I turn it to be read from the right, following a practice I picked up back in my architecture days. That brings with it the challenge that keyboard focus will start at the bottom of the layout and work its way up. I can play around with rotating parts of the table or doing other tricks (as I did in my GitHub contributions chart rebuild), but I am going to consider this a training issue. If the table should be read from the left, this is a great opportunity for a read to fork it and try it.

I set up my class names and styles for a wide view, which makes for a somewhat confusing set of grid styles when looking at the class names in the less wide view. But whatever. You do you when you make your own.

@media all and (min-width: 40em) {
  #Elements ol {
    font-size: 1.18vw;
    display: -ms-grid;
    -ms-grid-columns: 8em 8em 8em 8em 8em 8em 8em 8em 8em 8em;
    display: grid;
    grid-template-columns: 8em 8em 8em 8em 8em 8em 8em 8em 8em 8em;
  }
  li.row5 {
    grid-column: 5 / 6;
    -ms-grid-column: 5;
  }
  li.col6 {
    grid-row: 13 / 14;
    -ms-grid-row: 13;
  }
}

That’s about all you need to get your basic layout.

In a narrow window, with table flipped on its side but the text still legible from straight-on.
The same table, but essentially rotated to be read from the right.

Print

There is no reason that you cannot print this. No reason other than browser wonkiness.

I want my sideways view to print when the paper is portrait, taking up as much space as possible. I do that by messing with the font size to get what I want to trigger the 40em media query.

@media print {
  #Elements ol {
    font-size: .7vw;
  }
}

For the wider view in landscape, same concept but with an adjusted media query.

@media print and (orientation: landscape) {
  #Elements ol {
    font-size: .63vw;
  }
}

Sadly, I can only get this work consistently in Firefox.

Full color layout in landscape view in Firefox print preview. Full color rotated layout in portrait view in Firefox print preview.
Print previews from Firefox.

Interaction

The advantage of a web-based Periodic Table of the Elements is that you can do more than just show static text. With all the data coming from the JSON file I have some options, though all the stuff most valuable to scientists is probably meaningless to me.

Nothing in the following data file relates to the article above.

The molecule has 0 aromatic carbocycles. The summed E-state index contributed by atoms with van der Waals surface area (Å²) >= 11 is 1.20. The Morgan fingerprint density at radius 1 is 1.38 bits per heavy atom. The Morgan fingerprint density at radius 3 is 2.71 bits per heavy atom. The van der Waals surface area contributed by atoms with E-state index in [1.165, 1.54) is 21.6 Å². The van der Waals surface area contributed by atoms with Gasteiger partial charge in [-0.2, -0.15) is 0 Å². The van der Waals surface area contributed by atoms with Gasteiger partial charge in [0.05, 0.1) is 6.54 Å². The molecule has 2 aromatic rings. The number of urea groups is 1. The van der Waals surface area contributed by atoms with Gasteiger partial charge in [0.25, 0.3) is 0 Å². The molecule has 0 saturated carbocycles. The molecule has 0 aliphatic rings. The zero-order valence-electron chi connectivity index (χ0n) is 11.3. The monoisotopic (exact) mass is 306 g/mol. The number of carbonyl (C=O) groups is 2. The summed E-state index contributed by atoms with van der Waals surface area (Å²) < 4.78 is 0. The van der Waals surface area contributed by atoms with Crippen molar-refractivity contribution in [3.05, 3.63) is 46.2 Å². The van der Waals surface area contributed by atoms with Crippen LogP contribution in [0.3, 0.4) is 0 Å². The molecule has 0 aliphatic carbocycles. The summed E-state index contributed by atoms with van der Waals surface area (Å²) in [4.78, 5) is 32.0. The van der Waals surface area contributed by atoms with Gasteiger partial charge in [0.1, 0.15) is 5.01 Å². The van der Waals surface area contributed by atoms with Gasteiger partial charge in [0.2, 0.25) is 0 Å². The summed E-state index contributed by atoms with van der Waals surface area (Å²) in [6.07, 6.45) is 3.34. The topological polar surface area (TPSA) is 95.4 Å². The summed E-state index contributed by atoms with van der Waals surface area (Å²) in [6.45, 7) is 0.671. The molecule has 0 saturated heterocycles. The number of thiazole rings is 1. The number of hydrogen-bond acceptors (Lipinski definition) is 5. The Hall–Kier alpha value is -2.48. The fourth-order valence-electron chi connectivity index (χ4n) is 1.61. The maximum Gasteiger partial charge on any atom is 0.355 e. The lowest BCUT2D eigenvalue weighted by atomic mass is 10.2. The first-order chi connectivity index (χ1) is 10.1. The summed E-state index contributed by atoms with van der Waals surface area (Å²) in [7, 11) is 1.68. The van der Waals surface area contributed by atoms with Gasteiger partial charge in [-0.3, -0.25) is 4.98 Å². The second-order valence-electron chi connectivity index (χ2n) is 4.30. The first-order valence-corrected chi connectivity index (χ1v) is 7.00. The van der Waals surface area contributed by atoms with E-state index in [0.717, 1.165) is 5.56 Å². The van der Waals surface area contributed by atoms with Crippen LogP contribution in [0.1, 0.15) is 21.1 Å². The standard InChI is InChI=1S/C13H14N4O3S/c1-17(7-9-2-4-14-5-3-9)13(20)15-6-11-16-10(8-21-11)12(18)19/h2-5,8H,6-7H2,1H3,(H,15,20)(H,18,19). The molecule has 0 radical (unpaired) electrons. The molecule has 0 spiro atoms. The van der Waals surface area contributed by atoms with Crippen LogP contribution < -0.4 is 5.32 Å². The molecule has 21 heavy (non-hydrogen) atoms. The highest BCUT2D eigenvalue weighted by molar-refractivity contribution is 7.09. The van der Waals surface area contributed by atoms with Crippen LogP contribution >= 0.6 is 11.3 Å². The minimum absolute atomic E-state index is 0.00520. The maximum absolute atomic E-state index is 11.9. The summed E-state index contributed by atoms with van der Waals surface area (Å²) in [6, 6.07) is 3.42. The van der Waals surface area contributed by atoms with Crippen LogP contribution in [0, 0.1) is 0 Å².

Zooming Elements

There is a reasonable chance that the text will be too small to read in the default layouts. I started to work out a way to get around it by zooming into a box when hovering over it or putting focus in it. Maybe not an ideal solution, but I rather liked how it made the relevant element pop for me.

While a hover style would be enough for just a mouse it also must support keyboard. I wanted to avoid a lot of unnecessary JavaScript handlers and, owing to an audience of just me, opted for a CSS solution in :focus-within. Note the styles in :focus-within are redundant owing both to lack of browser support and that their presence with hover styles will break them completely in non-supporting browsers.

I also only trigger this behavior when I have scaled the text down, which means once I start to lay out the table.

@media all and (min-width: 40em) {
  #Elements li:not(#Key):hover {
    transform: scale(2);
    z-index: 120;
    box-shadow: 0 0 1em rgba(0,0,0,.8);
  }
  /* Merge with above when :focus-within is supported */
  #Elements li:not(#Key):focus-within {
    transform: scale(2);
    z-index: 120;
    box-shadow: 0 0 1em rgba(0,0,0,.8);
  }
}

I am excluding any list items that have id="Key". I do not want the category key to ever scale.

For items on the outside columns, I scale them from the edge instead of the center to prevent window clipping and horizontal scrollbars. I found it easier to put an upper bound on the media query triggering it than to reset the transform-origin in the wider viewport, but that was mostly my mood at the time.

@media all and (min-width: 40em) and (max-width: 60em) {
  #Elements li.row1:hover {
    transform-origin: left;
  }
  #Elements li.row10:hover {
    transform-origin: right;
  }
  #Elements li.row1:focus-within {
    transform-origin: left;
  }
  #Elements li.row10:focus-within {
    transform-origin: right;
  }
}
@media all and (min-width: 60em) {
  #Elements li.col1:hover {
    transform-origin: left;
  }
  #Elements li.col18:hover {
    transform-origin: right;
  }